Scientists with the United States Navy say they have successfully developed a way to convert seawater into jet fuel, calling it a potentially revolutionary advancement.
Researchers at the Naval Research Laboratory (NRL) developed technology to extract carbon dioxide from seawater while simultaneously producing hydrogen, and then converted the gasses into hydrocarbon liquid fuel. The system could potentially shave hours off the at-sea refueling process and eliminate time spent away from missions.
Currently, most of the Navy’s vessels rely entirely on oil-based fuel, with the exception of some aircraft carriers and submarines that use nuclear propulsion, reports the International Business Times. The ability to render fuel from seawater may change that.
"For us in the military, in the Navy, we have some pretty unusual and different kinds of challenges," Vice Admiral Philip Cullom told Agence-France Presse. "We don't necessarily go to a gas station to get our fuel. Our gas station comes to us in terms of an oiler, a replenishment ship. Developing a game-changing technology like this, seawater to fuel, really is something that reinvents a lot of the way we can do business when you think about logistics, readiness."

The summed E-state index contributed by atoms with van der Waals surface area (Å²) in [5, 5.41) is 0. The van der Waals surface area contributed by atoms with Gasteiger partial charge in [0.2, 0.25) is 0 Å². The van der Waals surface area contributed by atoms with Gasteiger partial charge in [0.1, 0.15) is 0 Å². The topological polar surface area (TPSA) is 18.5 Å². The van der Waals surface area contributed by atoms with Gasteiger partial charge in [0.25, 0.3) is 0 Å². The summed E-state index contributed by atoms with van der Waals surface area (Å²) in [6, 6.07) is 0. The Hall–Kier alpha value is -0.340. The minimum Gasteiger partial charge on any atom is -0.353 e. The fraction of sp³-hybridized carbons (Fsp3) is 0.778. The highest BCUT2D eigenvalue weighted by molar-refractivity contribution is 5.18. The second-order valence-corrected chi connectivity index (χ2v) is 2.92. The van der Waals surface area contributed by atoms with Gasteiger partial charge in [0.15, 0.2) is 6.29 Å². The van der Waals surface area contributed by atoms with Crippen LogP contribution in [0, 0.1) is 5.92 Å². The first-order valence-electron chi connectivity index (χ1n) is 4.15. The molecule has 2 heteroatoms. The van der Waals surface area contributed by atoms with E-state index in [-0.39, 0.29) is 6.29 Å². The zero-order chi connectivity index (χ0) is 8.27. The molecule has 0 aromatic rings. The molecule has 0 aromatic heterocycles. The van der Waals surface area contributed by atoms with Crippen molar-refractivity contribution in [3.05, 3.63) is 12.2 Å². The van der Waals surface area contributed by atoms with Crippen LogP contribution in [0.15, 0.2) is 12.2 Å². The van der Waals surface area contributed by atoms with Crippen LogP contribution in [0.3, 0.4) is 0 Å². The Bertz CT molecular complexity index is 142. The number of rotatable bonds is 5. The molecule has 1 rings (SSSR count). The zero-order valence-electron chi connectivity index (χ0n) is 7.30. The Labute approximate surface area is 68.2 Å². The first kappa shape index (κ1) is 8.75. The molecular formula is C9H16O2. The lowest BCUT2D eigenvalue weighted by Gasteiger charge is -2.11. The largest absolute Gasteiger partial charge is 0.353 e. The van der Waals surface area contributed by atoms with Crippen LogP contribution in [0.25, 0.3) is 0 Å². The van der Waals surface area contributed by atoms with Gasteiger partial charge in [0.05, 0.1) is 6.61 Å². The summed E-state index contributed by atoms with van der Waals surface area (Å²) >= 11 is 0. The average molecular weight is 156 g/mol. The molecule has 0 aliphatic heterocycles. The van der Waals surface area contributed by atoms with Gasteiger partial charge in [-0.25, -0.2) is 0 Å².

The carbon and hydrogen gasses produced from the seawater extraction process are converted to liquids using metal catalytic converters in a reactor system. That liquid product contains hydrocarbon molecules with carbon levels suitable for replacing petroleum jet fuel, the NRL noted in a press release.
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The carbon-capture system developed by the NRL
The Navy successfully used the new fuel-from-seawater process to power a radio-controlled scale-model replica of a World War II aircraft with an internal combustion engine.
WATCH: Video footage from that test flight.
"Basically, we've treated energy like air, something that's always there and that we don't worry about too much. But the reality is that we do have to worry about it," Cullom told AFP.
The NRL projects the new fueling system could be commercially viable in less than 10 years and could produce jet fuel that costs $3-6 dollars per gallon.
Forbes columnist Tim Worstall says the system could be great for the Navy, but he doubts it will be an economically feasible or energy-efficient alternative for those of us on land. "We need more energy to go into the process than we get out of it," he wrote of the Navy's method for converting seawater to fuel, adding later, "[A]s a general rule it’s not really all that useful. We want to produce energy, not just transform it with efficiency losses along the way."